For Muslims, images of Muhammad with comic or satirical intent not only transgresses but causes insult. For non Muslims, it may be different.  If you ridicule my tribe, my politics, or religion (if I had one), I‘ll be irritated and defensive and probably push back. Go ahead, insult what I hold sacred. Make all the jokes you want. I won't like it, but I will tolerate it. In contrast, some people’s religious identification is so personal, so intertwined with their identity, their sense of self, that to insult their deities or prophets cuts to the core. They directly feel the blow.  Reacting in desperation, they can't tolerate comedy or ridicule directed toward their faith. 
It is an intense narcissistic injury. They will never simply suffer the joke but demand that the comedian suffer, too.  Some will try to cause that suffering. Religion that requires or facilitates such revenge is a very ancient and a very bad idea. An eye for an eye, a tooth for a tooth. 

Vicious revenge is especially unsurprising when insult stirs up damage already there, damage and vulnerability that colludes with religious justification. This is not principled revenge, if there is such a thing, but narcissistic rage.

Religion vulnerable to the outrages of free expression is dangerous when it facilitates reactive intolerance to the cosmopolitan sense of satire's fair game.  Joking about the sacred is inevitable in urbane society; even in bad taste it comes with civilization's progress. Liberal society makes room for various systems of belief and offers an alternative to fundamentalist and totalitarian ideologies while living in uneasy detente with them. This works when people are generally happy with their lot. But not everyone is so fortunate.  Fundamentalist and totalitarian ideologies offer redress to victimhood, real and imagined.  And the conditions that invite malignant ideology show no sign of abating. The grievances at root-cause fester; just solutions are long in coming. Uncompromising ideologies promise compensation if embraced.  People make do with what they find and religion is very easy to find. It's already there offering community and meaning.  But faith, the opium for some, can soothe and placate or crystalize into an amphetamine of hate. 

Deprivation, abandonment, poverty, abuse, and the degraded, marginalized identities wrought by racism and colonization spawn individuals and cultures where personal identification with a deity offers the possibility of feeling whole. Gods sometimes get internalized to fill an awful gap. These conditions can hide in places where all looks well. A middle class family that appears fine can conceal pathology that an Allah or a Christ promises to remedy. Desperation answered by religious zealotry can produce a condition that satisfies until it is doesn't. Such solutions to pathology do not stand up well when subject to questioning or laughter. If I need God to hold myself together, if it's all I have to hold on to, I'll defend my faith in urgent self-defense.  


The values of religion are legion, but when the internalized gods that mask pathology are insulted, they seek revenge.   









On the behavioral logic of indoctrination: "On Indoctrination".

A  New York Times essay that reflects similar themes : Two Outcomes, Similar Paths: Radical Muslim and Neo-Nazi.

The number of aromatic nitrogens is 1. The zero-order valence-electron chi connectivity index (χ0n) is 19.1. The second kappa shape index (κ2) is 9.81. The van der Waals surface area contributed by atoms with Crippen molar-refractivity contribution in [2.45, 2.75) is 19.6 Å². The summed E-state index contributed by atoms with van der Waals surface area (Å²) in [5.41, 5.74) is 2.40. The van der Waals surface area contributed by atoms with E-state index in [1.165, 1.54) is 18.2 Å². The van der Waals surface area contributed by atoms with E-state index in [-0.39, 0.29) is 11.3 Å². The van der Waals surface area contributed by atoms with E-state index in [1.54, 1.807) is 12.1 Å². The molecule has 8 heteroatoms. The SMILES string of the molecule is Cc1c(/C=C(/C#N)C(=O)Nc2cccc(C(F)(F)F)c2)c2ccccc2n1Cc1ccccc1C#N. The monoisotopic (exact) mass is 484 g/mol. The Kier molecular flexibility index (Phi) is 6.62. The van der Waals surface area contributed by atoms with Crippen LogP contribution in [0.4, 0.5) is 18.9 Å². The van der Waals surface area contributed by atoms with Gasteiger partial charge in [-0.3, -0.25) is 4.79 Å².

And another from the Times: Isis and the Lonely Young American.

Blame it on depression? : "Chattanooga Shooter Was Depressed."

You may substitute any ideology or religion. Laïcité is fundamental for the French. From Salon: A faith that affects everyone should be susceptible to critique by all.

Oh, what the hell, all together now, say "Yahweh!"


18 June 2016
The carnage of homophobic religion and personal pathology:

15 July 2016
Another fucked up character:

20 September 2016










Wednesday, January 7, 2015

A Jury of Dzhokhar Tsarnaev's Peers





ayin tachat ayin

Jury selection is underway in Boston for the trial of Dzhokhar Tsarnaev. I took the jury survey and won’t qualify to serve for two reasons: I was a block and a half from the second explosion and under no circumstances would I support Tsarnaev’s execution even though I think he’s a monster.  I don't know how many others share my view regarding Tsarnaev's lack of humanity, but 57% of my fellow Massachusetts citizens would not vote for his death regardless of his guilt. Only 33% would.

I am in full sympathy with the urge to kill this beast but I want to live in a civilization where the state does not implement this desire.  The majority of my fellow Bostonians appear to feel the same.

In the days that followed the bombings, my Back Bay and South End neighbors felt profound shock and dislocation. We comforted each other and talked through our absence of preparation. I live in a place where this violence was unexpected and where most of us were emotionally unprepared. We were vulnerable because our civil life allowed the reality or illusion of safety. Fortunately, we had heroic first responders who knew what to do. Although we despise Tsarnaev and what he and his brother represent, we remain in opposition to his execution. Killing him will not make us safer or undo our injury. 

The dead are gone and the injured painfully soldier on. Most of us have gone back to walking our dogs, playing with our kids, and living a fortunate and protected life.  We are the majority, the average citizens of this good Commonwealth. We oppose the death penalty much as we’d like to strangle the perpetrators with our bare hands. Perhaps this makes us hypocrites. Regardless, the people acceptable to serve on Tsarnaev’s jury are my community’s outriders, harboring whatever other beliefs support an examined or unexamined acceptance of state sanctioned murder. Massachusetts has not allowed this since 1947. 

Tsarnaev’s fate will not be decided by my peers but, perhaps in some small way, his. 

5/15/15   Those not representative of  my community have passed judgment and are asking for Tsarnaev's death. 

Some further thoughts can be found in the entry: Choice, Sickness, and Evil. Some thoughts on clinical and moral language.